Sunday, October 26, 2008

Supply-Siders: Inflation Is Growth

Steve Forbes had a column whose basic message was that although government intervention had created some problems now, free markets had over a longer period created great wealth and that if the politicians don't overreact then the economy will recover. I basically agree on that, although I think he underestimates greatly just how much damage the interventions already undertaken will cause, and therefore think he is too optimistic about the prospects for an immediate recovery even if the politicians restrain themselves. What I however thought was most interesting and misleading was this part:

"Even in recent years the much-maligned U.S. did well. Between year-end 2002 and year-end 2007 U.S. growth exceeded the entire size of China's economy. Obviously China's growth rates were higher, but China was coming off a much smaller base."

China's GDP in 2007 was 24.67 trillion yuan
, which with the exchange rate on December 31 of 7.2946 is roughly $3.4 trillion (with today's exchange rate it is more like $3.6 trillion). Q4 2007 U.S. GDP was $14.03 trillion, and cumulative real growth between Q4 2002 and Q4 2007 was 15%, meaning that cumulative real growth with Q4 2007 dollars were $1.83 trillion, only slightly more than half of China's GDP. The only way in which Forbes can be right (sort of) is if we look at nominal growth, as nominal GDP rose from $10.59 trillion in Q4 2002 to $14.03 in Q4 2007, an increase of $3.44 trillion. But using nominal numbers in such comparisons are highly misleading as that treats inflation as growth. In case it is not immediately obvious why that is wrong, remember that if we use nominal growth numbers to represent economic growth, that would make Zimbabwe the fastest growing economy in the world.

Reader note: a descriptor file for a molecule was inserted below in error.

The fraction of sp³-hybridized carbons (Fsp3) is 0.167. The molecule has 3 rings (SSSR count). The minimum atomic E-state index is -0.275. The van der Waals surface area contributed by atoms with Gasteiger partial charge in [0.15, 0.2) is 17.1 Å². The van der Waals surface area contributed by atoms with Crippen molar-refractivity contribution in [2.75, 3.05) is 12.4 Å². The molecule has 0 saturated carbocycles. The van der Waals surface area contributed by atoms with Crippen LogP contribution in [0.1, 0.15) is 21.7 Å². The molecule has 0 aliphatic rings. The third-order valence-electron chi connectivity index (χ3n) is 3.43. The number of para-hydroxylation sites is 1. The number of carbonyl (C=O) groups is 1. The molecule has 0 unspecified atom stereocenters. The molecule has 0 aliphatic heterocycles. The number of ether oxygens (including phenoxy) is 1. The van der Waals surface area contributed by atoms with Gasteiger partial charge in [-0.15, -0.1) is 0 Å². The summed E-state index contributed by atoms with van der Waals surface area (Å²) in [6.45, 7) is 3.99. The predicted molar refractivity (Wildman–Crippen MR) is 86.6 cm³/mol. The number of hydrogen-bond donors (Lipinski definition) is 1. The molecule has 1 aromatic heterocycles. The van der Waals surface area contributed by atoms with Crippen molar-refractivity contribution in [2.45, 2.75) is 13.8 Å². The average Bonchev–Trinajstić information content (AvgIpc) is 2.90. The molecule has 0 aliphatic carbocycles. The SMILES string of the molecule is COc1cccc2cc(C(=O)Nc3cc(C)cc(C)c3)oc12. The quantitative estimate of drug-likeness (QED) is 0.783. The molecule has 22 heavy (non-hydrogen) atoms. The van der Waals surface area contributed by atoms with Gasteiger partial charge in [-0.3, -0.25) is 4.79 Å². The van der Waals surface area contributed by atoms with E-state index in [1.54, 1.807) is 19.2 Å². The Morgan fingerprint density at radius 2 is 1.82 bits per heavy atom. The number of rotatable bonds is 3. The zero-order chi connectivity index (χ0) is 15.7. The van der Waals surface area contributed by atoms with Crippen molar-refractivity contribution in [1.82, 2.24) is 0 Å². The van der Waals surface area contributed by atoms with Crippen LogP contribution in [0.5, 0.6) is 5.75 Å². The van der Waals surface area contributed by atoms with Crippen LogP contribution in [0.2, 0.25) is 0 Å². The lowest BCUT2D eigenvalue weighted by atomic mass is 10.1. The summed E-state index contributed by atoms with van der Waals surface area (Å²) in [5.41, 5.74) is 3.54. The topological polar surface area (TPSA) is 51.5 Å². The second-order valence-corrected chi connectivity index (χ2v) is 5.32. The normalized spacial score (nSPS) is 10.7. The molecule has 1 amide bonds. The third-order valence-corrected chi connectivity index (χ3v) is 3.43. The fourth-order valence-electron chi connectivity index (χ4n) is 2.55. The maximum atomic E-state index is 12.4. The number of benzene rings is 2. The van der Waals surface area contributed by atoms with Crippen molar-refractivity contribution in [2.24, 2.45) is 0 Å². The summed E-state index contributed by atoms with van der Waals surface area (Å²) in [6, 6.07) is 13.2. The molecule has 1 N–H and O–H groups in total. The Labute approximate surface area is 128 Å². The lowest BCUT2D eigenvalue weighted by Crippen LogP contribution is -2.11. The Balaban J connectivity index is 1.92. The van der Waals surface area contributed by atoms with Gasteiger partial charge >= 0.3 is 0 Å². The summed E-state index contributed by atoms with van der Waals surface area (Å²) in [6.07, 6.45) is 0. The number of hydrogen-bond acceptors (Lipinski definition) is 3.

Nor is this the first time this has happened. Larry Kudlow back in 2006 also used a similar comparison with the Chinese economy by comparing it to nominal growth.

Even while claiming to be anti-inflation, supply-siders are in practice usually pro-inflation (with some exceptions). Their use of nominal growth numbers to represent economic growth could therefore perhaps be interpreted as a form of Freudian slip revealing their inflationary bias.


Anonymous newson said...

hence steve forbes frantic warnings in the midst of the tech bubble that greenspan was running a deflationary monetary policy! he merely was reading the gold price as the ultimate arbiter of inflation/deflation, as opposed to looking at the cpi, as most supply-siders do.

4:32 AM  

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